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Costs and Benefits of a Community Sobriety Checkpoint Program

NCJ Number
Journal of Studies on Alcohol Volume: 59 Issue: 4 Dated: July 1998 Pages: 462-468
T R Miller; M S Galbraith; B A Lawrence
Date Published
7 pages
This article compares the costs and the estimated monetary benefits from a hypothetical community sobriety checkpoint program.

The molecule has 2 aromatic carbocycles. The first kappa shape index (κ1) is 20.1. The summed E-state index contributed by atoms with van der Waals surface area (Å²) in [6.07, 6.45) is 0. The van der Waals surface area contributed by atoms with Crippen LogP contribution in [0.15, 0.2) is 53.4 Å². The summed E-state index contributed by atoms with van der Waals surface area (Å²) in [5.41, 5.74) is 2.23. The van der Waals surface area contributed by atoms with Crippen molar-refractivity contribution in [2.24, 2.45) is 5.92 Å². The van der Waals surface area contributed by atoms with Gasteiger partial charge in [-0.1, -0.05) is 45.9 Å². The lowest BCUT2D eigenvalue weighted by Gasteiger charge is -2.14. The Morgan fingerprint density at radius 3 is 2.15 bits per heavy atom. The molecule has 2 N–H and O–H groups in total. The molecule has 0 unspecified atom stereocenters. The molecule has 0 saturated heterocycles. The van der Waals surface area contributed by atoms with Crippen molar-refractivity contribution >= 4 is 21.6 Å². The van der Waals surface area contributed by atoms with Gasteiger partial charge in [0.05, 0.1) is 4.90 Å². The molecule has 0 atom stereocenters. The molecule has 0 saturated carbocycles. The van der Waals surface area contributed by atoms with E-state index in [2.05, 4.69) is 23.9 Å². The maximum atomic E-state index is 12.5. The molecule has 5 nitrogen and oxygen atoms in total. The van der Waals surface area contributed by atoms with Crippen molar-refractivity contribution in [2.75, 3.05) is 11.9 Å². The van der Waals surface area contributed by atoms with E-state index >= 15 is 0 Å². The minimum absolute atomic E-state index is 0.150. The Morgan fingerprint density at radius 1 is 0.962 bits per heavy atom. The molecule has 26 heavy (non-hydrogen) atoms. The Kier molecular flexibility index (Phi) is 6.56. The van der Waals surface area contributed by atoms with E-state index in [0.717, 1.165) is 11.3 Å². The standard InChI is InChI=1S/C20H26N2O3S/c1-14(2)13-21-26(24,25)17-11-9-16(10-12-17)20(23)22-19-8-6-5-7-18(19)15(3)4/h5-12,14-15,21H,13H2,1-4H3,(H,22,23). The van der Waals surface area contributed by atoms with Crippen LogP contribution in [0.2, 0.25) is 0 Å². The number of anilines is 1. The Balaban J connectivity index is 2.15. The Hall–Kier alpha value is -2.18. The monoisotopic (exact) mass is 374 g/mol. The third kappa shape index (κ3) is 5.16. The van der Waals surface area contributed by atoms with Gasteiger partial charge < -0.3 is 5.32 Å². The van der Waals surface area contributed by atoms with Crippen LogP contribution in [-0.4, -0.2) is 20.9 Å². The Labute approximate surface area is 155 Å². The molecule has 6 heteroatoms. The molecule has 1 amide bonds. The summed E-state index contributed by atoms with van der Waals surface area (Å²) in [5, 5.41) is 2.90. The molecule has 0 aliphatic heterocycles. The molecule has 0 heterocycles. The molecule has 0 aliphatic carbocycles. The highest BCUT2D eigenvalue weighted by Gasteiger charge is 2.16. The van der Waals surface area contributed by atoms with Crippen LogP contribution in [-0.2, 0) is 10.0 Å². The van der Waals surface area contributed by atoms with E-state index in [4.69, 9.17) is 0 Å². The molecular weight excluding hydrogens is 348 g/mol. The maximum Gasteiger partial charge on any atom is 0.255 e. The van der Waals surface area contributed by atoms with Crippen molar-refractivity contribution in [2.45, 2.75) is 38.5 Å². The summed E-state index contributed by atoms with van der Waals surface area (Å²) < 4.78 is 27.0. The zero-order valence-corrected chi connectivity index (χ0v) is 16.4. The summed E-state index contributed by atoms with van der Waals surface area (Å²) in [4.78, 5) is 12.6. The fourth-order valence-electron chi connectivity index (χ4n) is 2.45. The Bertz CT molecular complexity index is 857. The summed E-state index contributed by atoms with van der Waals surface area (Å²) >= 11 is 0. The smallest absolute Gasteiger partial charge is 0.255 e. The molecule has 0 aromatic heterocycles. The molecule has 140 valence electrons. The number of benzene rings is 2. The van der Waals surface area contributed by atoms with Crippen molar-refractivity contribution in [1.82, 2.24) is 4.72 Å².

Alcohol-involved crashes cost society more than 100 billion dollars a year. Sobriety checkpoints are effective in apprehending drunk drivers. This analysis was constructed around a hypothetical community with 100,000 licensed drivers. A literature review suggested that a generously funded intensive checkpoint program (156 checkpoints per year) could be expected to reduce alcohol-attributable crashes by about 15 percent. The cost savings of the checkpoint program were calculated using 1993 alcohol-involved crash incidence from the National Highway Safety Administration. Estimated annual savings to the hypothetical community totaled $7.9 million. This includes $3.1 million for averted fatalities, $4.5 million for averted non-fatal injuries, and $300,000 for averted property damage. Every dollar spent on a sobriety checkpoint program can be expected to save the community more than $6, including $1.30 of insurer costs. Tables, figure, references